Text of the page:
ERGO Baby didn’t loosen as I wore it, and I felt confident the baby wasn’t about to fall out. I didn’t feel happy about the baby’s head and neck support, though. I wouldn’t use it for a young baby without that newborn insert. Even then, if an older infant fell asleep in the carrier, wouldn’t you want it to have  little head support?

Versatility: 2.5
ERGO Baby can be worn more ways than The Basic. But the lack of width in the waistband makes this not a one-size-fits-all.

3. MOBY WRAP (original)

Baby-MobyAffordability: 3
$45 on Amazon

Wearer’s Comfort: 3
For me, the
Moby Wrap was maybe a tad more ergonomic than the traditional carriers. However, the 18 feet of material that make up a Moby are all layered around you. If you were moving around a lot, or not in a climate-controlled environment, you’d get hot pretty quickly.

Infant comfortability: 3
Most of the ways that you can position baby in a Moby are somewhat more “natural” for baby than in a traditional carrier. However, all that material heating you up is also adding baby’s body heat to that equation. Again, there is limited head and neck support here. There is a newborn hold that should provide more support, but I had trouble keeping baby’s head in there.

Ease of use: 1
Hands down, the biggest issue with the Moby is how complicated it is to coordinate the 18 feet of material. You need instructions, even videos; you may need to consult them several times. Even then, many people never figure it out and give up.

Stability/sense of security of infant’s position: 3
The material does stretch a little over time, so baby’s position does loosen a bit. I didn’t feel he was going to fall out, though, because of the stretching. There is some concern about baby’s head and neck, again.

Versatility: 4
The Moby is one-size-fits-all, and can be positioned a variety of ways.



The test wrap was a Sleepy Baby Wrap, the earlier name.

Which is the best baby wrap or carrier? One mom tests 4 of the most popular!Affordability: 4
$37.95 on Amazon. (It is Amazon’s top-selling baby carrier.)

Wearer’s comfortability: 3.5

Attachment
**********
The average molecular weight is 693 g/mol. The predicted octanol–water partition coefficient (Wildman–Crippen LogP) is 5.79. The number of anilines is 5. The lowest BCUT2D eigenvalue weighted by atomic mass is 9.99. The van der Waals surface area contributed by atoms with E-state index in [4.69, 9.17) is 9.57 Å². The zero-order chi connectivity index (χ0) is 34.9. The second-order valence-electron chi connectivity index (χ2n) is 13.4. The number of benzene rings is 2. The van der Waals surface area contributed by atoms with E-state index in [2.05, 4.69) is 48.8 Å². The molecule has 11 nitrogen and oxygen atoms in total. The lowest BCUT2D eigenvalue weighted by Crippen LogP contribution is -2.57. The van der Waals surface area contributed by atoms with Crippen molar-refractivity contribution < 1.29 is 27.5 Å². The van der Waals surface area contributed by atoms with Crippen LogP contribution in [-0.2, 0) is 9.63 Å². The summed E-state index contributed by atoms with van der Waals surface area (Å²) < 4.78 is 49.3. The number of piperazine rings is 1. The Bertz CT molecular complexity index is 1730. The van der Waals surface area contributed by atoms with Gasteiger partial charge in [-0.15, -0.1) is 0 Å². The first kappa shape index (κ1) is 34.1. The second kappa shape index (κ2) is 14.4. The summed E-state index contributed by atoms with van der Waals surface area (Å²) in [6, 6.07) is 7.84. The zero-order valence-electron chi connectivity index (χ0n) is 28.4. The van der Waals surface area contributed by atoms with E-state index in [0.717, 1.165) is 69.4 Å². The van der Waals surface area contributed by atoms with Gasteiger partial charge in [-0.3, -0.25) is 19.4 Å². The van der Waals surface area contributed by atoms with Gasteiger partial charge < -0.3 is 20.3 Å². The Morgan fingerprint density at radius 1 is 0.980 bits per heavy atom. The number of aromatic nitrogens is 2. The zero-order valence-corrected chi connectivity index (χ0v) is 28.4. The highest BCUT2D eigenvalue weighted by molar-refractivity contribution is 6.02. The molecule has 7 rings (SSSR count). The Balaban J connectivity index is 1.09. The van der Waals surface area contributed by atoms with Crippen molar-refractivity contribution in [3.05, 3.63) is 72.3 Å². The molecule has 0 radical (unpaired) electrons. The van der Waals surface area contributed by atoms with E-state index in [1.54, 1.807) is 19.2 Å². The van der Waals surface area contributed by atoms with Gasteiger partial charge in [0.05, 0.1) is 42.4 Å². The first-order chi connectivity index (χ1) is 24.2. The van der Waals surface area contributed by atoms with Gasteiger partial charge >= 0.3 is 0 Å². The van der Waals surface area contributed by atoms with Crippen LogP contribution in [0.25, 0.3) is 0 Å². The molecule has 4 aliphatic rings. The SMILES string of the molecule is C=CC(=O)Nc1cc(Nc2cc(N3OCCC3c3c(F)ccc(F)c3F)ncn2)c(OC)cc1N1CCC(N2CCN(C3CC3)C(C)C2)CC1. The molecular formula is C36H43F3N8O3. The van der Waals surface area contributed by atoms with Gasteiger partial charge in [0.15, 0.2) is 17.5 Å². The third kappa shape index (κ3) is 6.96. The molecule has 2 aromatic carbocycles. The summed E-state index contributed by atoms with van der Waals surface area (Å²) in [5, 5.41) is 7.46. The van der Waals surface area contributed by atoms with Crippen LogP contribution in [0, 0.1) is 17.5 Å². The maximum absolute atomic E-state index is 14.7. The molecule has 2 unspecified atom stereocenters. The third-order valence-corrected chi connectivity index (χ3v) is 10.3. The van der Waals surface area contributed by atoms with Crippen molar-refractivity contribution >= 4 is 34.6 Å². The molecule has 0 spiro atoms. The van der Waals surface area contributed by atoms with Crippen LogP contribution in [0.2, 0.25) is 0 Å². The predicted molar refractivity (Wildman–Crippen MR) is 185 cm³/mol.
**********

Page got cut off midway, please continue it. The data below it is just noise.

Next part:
The Boba is kind of a slightly shorter, narrower, stretchier Moby. Again: a tad more ergonomic for me than traditional carriers, but lots of material to overheat you. It might be slightly cooler than a  Moby in theory, as you fold a Moby in half and thus have a double layer of material wrapped around your busy body. A Boba doesn’t fold in half.

Infant comfortability: 3.5
Nearly identical to the Moby: Arguably a more natural position; likelihood to overheat (though slightly less than a Moby); and head and neck concerns.

Ease of use: 2
Nearly identical to the Moby: a learning curve to putting it on. I’ll give it an extra half point because it doesn’t have that double layer in there to extra-confuse things.

I’ll give it a second half point for the stretchiness. The Boba’s claim over the Moby is that it’s made of a stretchier material that holds infants more securely. Where you tie the un-stretchy Moby somewhat loosely, you tie a Boba tightly, then stretch the material and slip baby in. I do like that. It was hard to guess with the Moby just how loose to wrap it — and if you guess wrong, you have to start all over.

Stability/sense of security of infant’s position: 3.5
Like Moby: The material does keep stretching a little over time, so baby’s position does loosen slightly — not as much as Moby. Again, there is some concern about baby’s head and neck.

Versatility: 4
The Boba (like Moby) is one-size-fits-all, and can be positioned a variety of ways.

Which is the best baby wrap or carrier? One mom tests 4 of the most popular!

So which is the best baby wrap or carrier?


The Basic: 22
Boba Wrap: 20.5
Moby Wrap: 17
ERGO Baby: 14

Obviously, to each their own. Each of the moms kind enough to lend me their carriers loves the one they have. What’s important is to consider your priorities and budget before you make a purchase. Is cost an issue? Then steer clear of the overpriced ERGObaby. If you want versatility, consider a wrap. If cheap and easy are your factors, a basic baby carrier just might be the way to go.

Check back in a few months when the test subject has grown and The Messy Test Kitchen reviews carriers and wraps for the mobile baby.

And before you go, TELL US ABOUT YOUR FAVORITE wrap or carrier, leave a comment below!